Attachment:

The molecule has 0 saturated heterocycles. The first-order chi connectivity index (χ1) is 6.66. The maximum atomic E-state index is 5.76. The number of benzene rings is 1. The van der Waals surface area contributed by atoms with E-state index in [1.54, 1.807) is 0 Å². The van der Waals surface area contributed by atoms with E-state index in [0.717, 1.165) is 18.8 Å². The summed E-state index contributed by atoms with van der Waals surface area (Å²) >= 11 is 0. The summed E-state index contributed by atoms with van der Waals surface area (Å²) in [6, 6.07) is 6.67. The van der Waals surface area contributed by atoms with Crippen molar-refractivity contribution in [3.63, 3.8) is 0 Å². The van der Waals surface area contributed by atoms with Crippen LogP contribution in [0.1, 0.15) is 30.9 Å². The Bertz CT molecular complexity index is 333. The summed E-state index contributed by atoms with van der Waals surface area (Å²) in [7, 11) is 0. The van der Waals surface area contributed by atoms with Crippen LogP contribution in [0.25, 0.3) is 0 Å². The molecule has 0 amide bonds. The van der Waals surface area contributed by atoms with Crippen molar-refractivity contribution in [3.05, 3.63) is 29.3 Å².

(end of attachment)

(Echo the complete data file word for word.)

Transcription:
The molecule has 0 saturated heterocycles. The first-order chi connectivity index (χ1) is 6.66. The maximum atomic E-state index is 5.76. The number of benzene rings is 1. The van der Waals surface area contributed by atoms with E-state index in [1.54, 1.807) is 0 Å². The van der Waals surface area contributed by atoms with E-state index in [0.717, 1.165) is 18.8 Å². The summed E-state index contributed by atoms with van der Waals surface area (Å²) >= 11 is 0. The summed E-state index contributed by atoms with van der Waals surface area (Å²) in [6, 6.07) is 6.67. The van der Waals surface area contributed by atoms with Crippen molar-refractivity contribution in [3.63, 3.8) is 0 Å². The van der Waals surface area contributed by atoms with Crippen LogP contribution in [0.1, 0.15) is 30.9 Å². The Bertz CT molecular complexity index is 333. The summed E-state index contributed by atoms with van der Waals surface area (Å²) in [7, 11) is 0. The van der Waals surface area contributed by atoms with Crippen LogP contribution in [0.25, 0.3) is 0 Å². The molecule has 0 amide bonds. The van der Waals surface area contributed by atoms with Crippen molar-refractivity contribution in [3.05, 3.63) is 29.3 Å².